What Is An Action For Ejectment?
If you own property that someone else rents, and they do not pay the rent, you can evict them for nonpayment, or for violating the terms of the lease. But often someone is in our property, when there is no actual lease. They may have been on or in your property, at first, with your permission. But now you want them out.
The problem is that because they never had a lease, oral or written, and because they never had to pay rent to you, they were never legally a tenant, and so eviction may be out of the question. But it is your property, and you want them out. How do you do that?
The Ejectment Action
The answer is through an action known as ejectment; ejectment is similar to an eviction in that it gets rid of someone on your property that you don’t want living there anymore.
Often, ejectment actions are necessary when people buy a foreclosed home, but the previous owners have refused to leave the property. Ejectment is also often used when a couple is co-habituating and then breaks up, and the person who doesn’t own the home refuses to leave the property. Any arrangements where you have allowed someone to live in your property, but now want them out, can be filed as an ejectment action.
Battle of Legal Ownership
An ejectment action is not concerned with a lease, or who broke the lease. There is no debate about security deposits or payments the way there is in an eviction. Ejectment is concerned with superiority of title—that is, whose claim on the property is greater, and does that person have a legal right to get the other person out of the home. The person being ejected will claim that he or she has a right to be on, or remain in, the property, for legal reasons outside of any lease.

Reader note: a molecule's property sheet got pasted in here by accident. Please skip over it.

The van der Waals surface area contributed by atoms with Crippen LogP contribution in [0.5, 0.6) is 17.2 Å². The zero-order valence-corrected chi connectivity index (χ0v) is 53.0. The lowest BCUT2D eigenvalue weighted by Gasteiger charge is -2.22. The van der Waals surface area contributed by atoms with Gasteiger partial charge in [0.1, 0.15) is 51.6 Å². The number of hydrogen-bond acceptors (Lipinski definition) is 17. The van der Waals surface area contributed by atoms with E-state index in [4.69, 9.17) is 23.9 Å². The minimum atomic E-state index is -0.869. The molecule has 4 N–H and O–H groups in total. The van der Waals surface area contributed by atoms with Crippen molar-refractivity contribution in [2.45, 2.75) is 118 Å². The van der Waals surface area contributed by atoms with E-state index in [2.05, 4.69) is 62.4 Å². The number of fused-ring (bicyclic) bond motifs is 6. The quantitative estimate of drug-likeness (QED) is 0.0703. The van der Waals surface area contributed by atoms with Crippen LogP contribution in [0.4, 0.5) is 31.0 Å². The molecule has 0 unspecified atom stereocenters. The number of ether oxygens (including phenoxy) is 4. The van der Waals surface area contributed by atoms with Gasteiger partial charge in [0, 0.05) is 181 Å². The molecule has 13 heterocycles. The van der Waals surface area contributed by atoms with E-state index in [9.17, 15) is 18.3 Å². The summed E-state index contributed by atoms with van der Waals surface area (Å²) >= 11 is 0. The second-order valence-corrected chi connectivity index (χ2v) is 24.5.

Differences and Defenses
There are different laws and rules that apply to both forms of getting rid of someone, eviction and ejectment.
One way that ejectment is different is that unlike an eviction, which has summary procedures that can get rid of a tenant relatively quickly, with an ejectment, the case is filed as a “normal” lawsuit, without a method to dispose of a case quickly, the way that you can with an eviction.
Many times, someone who is facing ejectment, will claim that they had a lease, and that they are therefore the tenant. They do this to allow them to countersue, or to avoid ejectment, by saying that the property owner did not follow the Florida laws that apply to evictions.
This can be a difficult situation; we often allow people to live on our property if they do certain things (for example, maintain the property, or take care of someone in the home). This can leave the question of whether the relationship is a landlord-tenant relationship or not, somewhat unclear.
Call a West Palm Beach real estate lawyer at The Law Offices of Larry E. Bray is ready to help with your real estate law needs.